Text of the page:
Growing up we had fruit trees and I got all the benefits (read: eating) without any of the work. Now suddenly with the SNOW Block Alley project I find myself with five apple, three pear, a cherry and the most recent addition, a Cot-n-Candy apricot/plum mixture tree. The maintenance to keep them healthy seems overwhelming but luckily I have some help lined up.
Pruning Fruit Trees
John Dodson has a degree in horticulture and over 40 years experience. Plus he’s a nice guy and as nice guys do, John came to the rescue. He came to the alley one sunny Friday afternoon late in February to give me and a few of the neighbors a lesson in pruning fruit trees.
Just a note here – because our garden has limited space – especially width – most of our fruit trees are espaliered but trimming techniques are the same regardless.
- Clippers – I like the bypass variety. The two curved blades give a clean cut, but more important than the type of pruners is that they are sharp! A dull pruner can mangle the branch which makes it harder for the plant to recover and heal itself.
- Sanitization – It’s important to disinfect your pruners between cuts. If that’s just asking way too much, at least sanitize them between trees. Consider it insurance agains spreading disease between your trees – disease you might not even know your tree has…yet. While there’s commercial products available I’m all about making this easy and affordable. A solution of 1 part bleach to 9 parts water will do the trick but make sure you wash and dry the blades when you’re done for the day as the bleach is very corrosive and hard on your pruner blades.
The best time to do pruning is in the spring when the buds are just starting to swell. Here in Idaho that’s early to mid March depending on the year.
- Remove any dead, diseased or broken limbs.
- Prune out any limbs that are crossing or crowding each other.
- Consider the shape you want for your tree and prune with that in mind. For the espaliered trees this means some pretty heavy trimming to remove rogue branches going in directions other than the lateral shape I’m working on establishing. Make sure that the canopy is open and airy. This helps with flower bud and fruit development plus plants like some air flow.
Making the Cut
Fewer branches means less fruit and while that might sound like a bad thing at first, producing less actually helps the tree give all it’s energy to the fruit that’s left, making it bigger and higher. I know it’s painful to get in there and cut out all that potential fruit but you can do it.
And on this same note, and you’re probably not going to like the sounds of this, but the first year you plant your fruit tree, remove all the fruit. I know, I know. Believe me, I know. It’s hard…especially when your tree may have come with fruit already on it. But removing it will allow the tree to put its energy into forming a root system and getting established. I tell myself the fruit is just going to be that much sweeter going forward.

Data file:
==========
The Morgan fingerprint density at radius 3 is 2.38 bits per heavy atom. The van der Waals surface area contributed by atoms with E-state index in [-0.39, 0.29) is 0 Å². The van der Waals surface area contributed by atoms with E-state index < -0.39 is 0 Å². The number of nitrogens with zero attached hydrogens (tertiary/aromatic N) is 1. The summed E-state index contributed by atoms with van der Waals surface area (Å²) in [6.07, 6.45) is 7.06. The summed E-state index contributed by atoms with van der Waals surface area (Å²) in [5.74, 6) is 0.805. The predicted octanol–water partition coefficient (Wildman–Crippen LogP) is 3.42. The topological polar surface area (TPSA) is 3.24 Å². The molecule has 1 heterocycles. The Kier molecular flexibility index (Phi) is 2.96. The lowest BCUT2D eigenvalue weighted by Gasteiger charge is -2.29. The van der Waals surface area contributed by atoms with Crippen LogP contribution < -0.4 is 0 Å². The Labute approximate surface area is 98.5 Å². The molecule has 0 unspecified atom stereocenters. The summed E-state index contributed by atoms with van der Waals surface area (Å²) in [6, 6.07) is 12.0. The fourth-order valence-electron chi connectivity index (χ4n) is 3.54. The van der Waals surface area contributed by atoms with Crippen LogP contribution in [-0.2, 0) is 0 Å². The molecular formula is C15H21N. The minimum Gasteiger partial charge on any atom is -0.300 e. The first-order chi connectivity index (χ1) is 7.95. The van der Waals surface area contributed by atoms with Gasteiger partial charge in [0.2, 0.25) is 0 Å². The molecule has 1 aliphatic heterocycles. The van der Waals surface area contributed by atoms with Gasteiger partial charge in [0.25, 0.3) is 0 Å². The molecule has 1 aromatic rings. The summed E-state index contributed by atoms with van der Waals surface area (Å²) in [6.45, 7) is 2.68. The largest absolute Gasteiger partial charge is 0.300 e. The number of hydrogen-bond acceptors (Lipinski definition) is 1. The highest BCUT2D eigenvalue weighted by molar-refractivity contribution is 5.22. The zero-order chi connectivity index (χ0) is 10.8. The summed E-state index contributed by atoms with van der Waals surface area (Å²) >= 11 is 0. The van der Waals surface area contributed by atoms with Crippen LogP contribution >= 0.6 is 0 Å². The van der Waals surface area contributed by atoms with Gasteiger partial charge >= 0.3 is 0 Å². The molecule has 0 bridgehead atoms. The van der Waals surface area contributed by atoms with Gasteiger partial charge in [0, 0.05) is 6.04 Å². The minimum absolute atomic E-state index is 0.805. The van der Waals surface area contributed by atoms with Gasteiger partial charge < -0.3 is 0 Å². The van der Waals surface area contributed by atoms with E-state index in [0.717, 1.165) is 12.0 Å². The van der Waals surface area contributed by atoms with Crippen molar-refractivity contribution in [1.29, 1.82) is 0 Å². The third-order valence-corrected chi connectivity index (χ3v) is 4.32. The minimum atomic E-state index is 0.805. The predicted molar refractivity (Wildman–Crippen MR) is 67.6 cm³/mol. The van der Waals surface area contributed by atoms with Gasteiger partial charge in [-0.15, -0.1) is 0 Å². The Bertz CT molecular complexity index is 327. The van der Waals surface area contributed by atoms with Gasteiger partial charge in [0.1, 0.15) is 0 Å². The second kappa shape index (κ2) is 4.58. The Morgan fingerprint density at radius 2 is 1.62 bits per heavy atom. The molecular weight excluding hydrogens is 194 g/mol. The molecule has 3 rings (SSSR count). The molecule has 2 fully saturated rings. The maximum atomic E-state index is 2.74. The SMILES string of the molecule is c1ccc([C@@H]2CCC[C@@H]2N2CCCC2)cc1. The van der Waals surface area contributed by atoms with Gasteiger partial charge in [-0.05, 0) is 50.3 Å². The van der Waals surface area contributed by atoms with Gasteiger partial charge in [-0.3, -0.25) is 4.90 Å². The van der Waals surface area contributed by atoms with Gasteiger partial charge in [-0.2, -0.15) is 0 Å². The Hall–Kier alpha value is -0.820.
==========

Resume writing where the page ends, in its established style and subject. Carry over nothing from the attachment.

There’s two kinds of pruning cuts.
- Thinning cut – This type of cut helps create the tree form. Here the whole branch is removed all the way down to another branch (don’t leave a stub) and cut at an angle.
- Heading cut – Here a branch is “tipped back” meaning it’s removed to just above a node (the slight bump on a branch where new leaves emerge), encouraging the growth of a lot of new branches. This kind of pruning controls tree size and is used to encourage fill in foliage.
Assuring a fruitful future
When pruning it’s important to consider the fruiting pattern of the variety of tree you’re working with. According to Dobson, “Virtually all of the fruit trees: apples, pears, cherries, peaches, apricots, nectarines, plums, etc. will only begin to form fruit on wood that is at least one year old. For example a branch that formed in 2015 may sparsely flower and fruit in 2016, but it will not be until 2017 that the branch that grew in 2015 will begin to really produce fruit. Fruit only forms on older growth on these varieties.”
With all these new fruit trees in the alley and John’s great advice, it’s time to sharpen my clippers and get this pruning party started!
For more information on fruit tree care visit https://www.extension.uidaho.edu/mg/resources/handbook/mgh22.pdf
I especially like the 3 in 1 esplariar salad apples with multiple varieties grafted on one.
Thanks for the comment! Did you see that we also have pears and cherries that have multiple varieties on one tree. I didn’t even know this kind of thing existed until last summer and thought they were SO cool! Have a super day!
I never would have thought you would need to prune it that much. Seems like more than the 10% I usually see.
Hi Ronald! I think with the espalier it requires heavier pruning. I’ve gone back a couple times this summer and cut back some more as we are really trying to keep them as flat as possible so they don’t get hit by the garbage trucks. Thanks for you comment and have an awesome day.
Love that this post turned up when I asked about when to prune fruit trees in Boise!
Hey! That IS cool!